The present chapter contains the psychiatric information which was obtained in response to questions regarding the occurrence of classical psychiatric syndromes among the Mohave. The form of the questions explains why, in answering them, the Mohave simply provided descriptions or explanations, but used no Mohave diagnostic labels.
Although it would have been easy, in some instances, to correlate these data with Mohave clinical entities, it was felt that such a procedure would inextricably mix what the Mohave themselves specifically said about certain Mohave disease entities and what, for the best of reasons perhaps, I decided to correlate with those entities. Hence the two sets of data were kept apart. Nothing is lost thereby, since the reader himself will readily correlate psychopathy with disorders of the instinct of aggression, manic depressive psychosis either with disturbances of the mood or else with nyevedhi: taha:na, etc.
Anxiety is one of the key concepts of psychiatry. It is either consciously present in neuroses and psychoses, or else it is effectively barred from the field of consciousness by such defense mechanisms as isolation, albeit at great cost in terms of incapacitating symptoms and disorders. In some instances anxiety is detached from its original cause or source and is attached to some less anxiety-arousing item, by means of the defense mechanism of displacement. When the subjective awareness of anxiety is suppressed, e.g., by means of isolation, it can usually be elicited by means of deep psychotherapy. In such instances the patient must be brought to experience anxiety subjectively, before the anxiety itself can be dealt with therapeutically. The chief objective of many symptoms is the reduction of anxiety.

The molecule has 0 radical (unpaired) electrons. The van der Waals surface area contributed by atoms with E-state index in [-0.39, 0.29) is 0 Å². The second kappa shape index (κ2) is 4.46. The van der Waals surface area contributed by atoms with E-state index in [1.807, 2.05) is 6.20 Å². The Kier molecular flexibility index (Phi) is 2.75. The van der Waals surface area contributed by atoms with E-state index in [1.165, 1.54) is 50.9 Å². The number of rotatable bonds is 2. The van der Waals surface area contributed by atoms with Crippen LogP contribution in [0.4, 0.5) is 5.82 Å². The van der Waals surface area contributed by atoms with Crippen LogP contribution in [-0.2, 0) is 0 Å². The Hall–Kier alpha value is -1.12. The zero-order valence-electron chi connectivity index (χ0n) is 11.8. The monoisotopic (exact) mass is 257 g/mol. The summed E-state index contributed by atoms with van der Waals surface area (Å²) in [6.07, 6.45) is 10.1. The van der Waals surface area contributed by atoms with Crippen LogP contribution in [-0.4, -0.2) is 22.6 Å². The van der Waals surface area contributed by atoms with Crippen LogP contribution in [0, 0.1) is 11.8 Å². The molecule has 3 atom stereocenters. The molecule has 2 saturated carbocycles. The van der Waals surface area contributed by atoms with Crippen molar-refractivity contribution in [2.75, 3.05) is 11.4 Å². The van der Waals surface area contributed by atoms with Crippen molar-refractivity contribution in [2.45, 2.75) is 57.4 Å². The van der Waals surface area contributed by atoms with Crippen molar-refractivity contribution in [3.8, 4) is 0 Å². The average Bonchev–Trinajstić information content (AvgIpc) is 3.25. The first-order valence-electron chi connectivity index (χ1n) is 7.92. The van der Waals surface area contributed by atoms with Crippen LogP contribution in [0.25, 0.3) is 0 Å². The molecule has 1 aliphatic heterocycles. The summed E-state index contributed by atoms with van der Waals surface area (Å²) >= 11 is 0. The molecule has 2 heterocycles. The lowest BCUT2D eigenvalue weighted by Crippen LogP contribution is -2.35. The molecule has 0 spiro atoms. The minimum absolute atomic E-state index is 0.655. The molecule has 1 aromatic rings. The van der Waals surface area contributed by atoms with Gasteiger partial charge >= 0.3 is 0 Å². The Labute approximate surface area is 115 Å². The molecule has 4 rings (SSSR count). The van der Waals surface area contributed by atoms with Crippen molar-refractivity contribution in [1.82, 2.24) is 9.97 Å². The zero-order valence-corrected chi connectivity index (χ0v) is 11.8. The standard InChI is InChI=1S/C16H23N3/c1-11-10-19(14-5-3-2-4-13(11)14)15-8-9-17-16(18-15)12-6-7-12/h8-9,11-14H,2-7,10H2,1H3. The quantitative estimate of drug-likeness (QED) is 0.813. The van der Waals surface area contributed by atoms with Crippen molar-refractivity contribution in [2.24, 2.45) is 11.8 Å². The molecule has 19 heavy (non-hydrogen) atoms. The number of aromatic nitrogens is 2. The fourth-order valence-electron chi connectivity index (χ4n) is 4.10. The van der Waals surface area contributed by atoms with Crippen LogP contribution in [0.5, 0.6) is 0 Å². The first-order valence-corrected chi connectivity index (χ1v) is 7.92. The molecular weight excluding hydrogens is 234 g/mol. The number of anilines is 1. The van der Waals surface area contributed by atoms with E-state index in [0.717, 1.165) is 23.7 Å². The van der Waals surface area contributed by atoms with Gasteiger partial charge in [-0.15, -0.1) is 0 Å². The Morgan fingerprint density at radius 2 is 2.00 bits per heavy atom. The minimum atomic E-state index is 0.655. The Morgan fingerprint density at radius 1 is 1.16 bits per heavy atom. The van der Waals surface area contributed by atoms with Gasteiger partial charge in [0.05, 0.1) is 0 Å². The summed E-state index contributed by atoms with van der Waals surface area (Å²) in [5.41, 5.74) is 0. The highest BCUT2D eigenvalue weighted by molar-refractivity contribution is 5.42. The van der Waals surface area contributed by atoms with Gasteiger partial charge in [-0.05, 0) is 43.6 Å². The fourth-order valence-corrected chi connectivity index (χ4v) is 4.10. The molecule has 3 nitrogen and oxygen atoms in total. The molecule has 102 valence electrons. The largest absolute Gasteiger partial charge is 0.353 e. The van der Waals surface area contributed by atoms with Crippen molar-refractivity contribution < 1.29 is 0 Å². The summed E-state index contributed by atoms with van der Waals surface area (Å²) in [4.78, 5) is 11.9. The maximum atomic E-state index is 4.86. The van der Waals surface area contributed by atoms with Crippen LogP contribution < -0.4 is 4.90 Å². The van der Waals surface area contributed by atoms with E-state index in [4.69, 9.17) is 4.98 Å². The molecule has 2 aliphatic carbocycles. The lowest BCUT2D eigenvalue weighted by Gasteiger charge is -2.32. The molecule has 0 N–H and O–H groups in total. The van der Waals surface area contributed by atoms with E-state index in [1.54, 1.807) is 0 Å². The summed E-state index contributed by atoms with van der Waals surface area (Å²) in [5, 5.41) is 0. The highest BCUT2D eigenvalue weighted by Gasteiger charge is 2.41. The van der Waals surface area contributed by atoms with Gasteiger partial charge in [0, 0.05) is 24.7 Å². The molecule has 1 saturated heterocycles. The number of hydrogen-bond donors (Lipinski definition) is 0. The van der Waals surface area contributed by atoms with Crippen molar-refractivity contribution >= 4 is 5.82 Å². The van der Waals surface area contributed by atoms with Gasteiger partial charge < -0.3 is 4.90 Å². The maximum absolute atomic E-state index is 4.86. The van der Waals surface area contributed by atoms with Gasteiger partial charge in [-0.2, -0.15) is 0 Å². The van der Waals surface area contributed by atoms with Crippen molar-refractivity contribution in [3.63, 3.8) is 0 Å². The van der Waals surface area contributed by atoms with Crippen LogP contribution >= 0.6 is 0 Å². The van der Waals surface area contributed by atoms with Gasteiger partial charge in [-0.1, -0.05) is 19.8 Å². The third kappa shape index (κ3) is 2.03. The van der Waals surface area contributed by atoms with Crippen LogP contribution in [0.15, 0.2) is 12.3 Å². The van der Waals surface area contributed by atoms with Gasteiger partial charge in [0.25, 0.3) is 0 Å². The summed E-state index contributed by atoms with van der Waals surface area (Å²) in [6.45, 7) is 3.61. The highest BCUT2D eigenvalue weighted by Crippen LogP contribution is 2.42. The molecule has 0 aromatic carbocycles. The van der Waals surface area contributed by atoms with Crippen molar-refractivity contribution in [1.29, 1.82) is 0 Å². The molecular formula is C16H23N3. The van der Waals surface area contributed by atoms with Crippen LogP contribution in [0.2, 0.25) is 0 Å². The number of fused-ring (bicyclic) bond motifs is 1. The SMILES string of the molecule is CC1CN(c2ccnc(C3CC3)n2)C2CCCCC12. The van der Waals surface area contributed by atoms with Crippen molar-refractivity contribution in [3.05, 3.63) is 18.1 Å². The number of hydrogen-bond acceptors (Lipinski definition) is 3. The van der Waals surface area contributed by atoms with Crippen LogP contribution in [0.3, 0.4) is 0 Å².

In addition to anxiety as a symptom of various neuroses and psychoses, there are also two neuroses, called "anxiety state" and "anxiety hysteria," in which the subjective experience and symptom of anxiety plays a dominant role. In other instances anxiety is elicited by situations of stress or else by definite "phobic situations, or objects." In still other instances anxiety attacks occur in a seemingly random man-